F&G worker shoots injured wolf in national preserve

FAIRBANKS — The Alaska Department of Fish and Game says it’s working with federal officials to review their hunting protocols after a wolf was killed inside the boundaries of the Yukon-Charley Rivers National Preserve.

The department issued a news release Tuesday saying that an employee hunting wolves from a helicopter on March 9 had shot and wounded a wolf on state land near the national preserve boundary. The employee fired the fatal shot after the wolf entered the preserve, The Fairbanks Daily News-Miner reported.

“The wolf bolted north, over a ridge and down a steep slope, and had crossed into the preserve boundary by the time it was relocated and put down with a second shot,” the release says.

Alaska Division of Wildlife Conservation Regional Supervisor Darren Bruning said the initial shot was fired within “hundreds of yards” of the national preserve boundary.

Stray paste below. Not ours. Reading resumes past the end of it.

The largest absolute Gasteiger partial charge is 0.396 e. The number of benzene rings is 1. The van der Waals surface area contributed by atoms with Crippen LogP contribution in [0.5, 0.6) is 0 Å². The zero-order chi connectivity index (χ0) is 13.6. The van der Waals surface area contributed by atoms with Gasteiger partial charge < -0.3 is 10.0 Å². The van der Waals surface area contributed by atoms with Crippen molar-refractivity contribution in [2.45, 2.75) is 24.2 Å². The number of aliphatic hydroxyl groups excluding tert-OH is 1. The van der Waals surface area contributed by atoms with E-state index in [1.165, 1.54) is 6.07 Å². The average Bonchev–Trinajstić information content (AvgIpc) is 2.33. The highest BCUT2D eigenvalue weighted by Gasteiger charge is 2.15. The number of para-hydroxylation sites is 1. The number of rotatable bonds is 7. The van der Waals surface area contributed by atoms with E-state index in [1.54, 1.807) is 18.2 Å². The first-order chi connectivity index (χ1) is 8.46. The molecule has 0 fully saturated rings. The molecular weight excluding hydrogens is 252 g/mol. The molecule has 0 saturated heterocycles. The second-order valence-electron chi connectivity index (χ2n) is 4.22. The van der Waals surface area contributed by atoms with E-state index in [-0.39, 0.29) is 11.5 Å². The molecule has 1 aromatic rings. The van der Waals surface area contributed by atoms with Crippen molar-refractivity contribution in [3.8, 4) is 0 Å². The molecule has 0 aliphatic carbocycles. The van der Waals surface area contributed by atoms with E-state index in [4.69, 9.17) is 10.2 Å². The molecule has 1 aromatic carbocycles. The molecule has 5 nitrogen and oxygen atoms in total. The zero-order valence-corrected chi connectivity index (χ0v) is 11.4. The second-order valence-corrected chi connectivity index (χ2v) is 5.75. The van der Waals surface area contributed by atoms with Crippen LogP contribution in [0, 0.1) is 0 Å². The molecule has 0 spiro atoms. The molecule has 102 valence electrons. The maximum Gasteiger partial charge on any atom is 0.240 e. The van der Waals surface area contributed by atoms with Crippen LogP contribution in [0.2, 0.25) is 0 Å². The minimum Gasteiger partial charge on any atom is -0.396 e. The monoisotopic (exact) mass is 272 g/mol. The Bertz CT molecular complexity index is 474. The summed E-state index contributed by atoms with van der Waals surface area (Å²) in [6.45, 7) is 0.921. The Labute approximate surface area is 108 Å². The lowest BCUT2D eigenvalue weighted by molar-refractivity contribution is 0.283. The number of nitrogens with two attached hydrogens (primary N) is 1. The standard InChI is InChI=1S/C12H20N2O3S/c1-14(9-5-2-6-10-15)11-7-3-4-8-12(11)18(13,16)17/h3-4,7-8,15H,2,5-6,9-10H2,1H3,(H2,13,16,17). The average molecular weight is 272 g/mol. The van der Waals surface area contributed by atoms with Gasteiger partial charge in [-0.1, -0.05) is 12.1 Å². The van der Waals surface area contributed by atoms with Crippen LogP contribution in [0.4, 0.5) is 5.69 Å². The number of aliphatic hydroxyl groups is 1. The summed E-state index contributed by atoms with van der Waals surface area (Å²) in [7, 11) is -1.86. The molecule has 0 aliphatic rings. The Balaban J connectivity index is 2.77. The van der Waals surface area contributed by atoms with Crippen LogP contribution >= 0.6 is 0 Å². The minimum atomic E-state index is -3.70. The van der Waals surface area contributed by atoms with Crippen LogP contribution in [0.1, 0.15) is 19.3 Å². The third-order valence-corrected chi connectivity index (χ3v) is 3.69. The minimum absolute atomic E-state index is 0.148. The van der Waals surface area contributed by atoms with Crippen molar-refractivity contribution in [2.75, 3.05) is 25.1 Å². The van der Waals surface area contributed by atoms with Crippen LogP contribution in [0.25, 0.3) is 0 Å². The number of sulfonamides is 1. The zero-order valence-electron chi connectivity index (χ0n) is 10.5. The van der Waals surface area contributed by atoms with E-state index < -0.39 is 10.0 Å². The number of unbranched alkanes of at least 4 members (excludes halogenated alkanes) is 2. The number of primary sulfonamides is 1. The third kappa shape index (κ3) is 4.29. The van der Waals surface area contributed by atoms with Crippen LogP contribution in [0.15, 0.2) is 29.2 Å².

The wolf kill comes amid a long-running dispute between the state and federal government over Alaska’s predator control policies, which allow the hunting of predators to boost moose and caribou populations.

The release says state officials are cooperating with the federal government over last week’s shooting and that the state plans to review its protocols.

John Quinley, a National Park Service spokesman, said talks with the state have been “productive.” The Park Service has conducted a review of the area where the wolf was shot, Quinley said by email, but it is too early to determine exactly what changes federal officials will ask the state to implement.

“Our interest, over several years of interaction with the state on this topic, has been to have aerial predator removal measures outside of Yukon-Charley Rivers avoid, to the degree possible, wolves which spend most of their time within the national preserve,” he said.

The National Park Service does not allow aerial hunting on any of its Alaska parks or preserves. The agency has argued that targeting predators to boost large game animal populations does not fall in line with the park’s mission to keep predators and prey in their natural balance.

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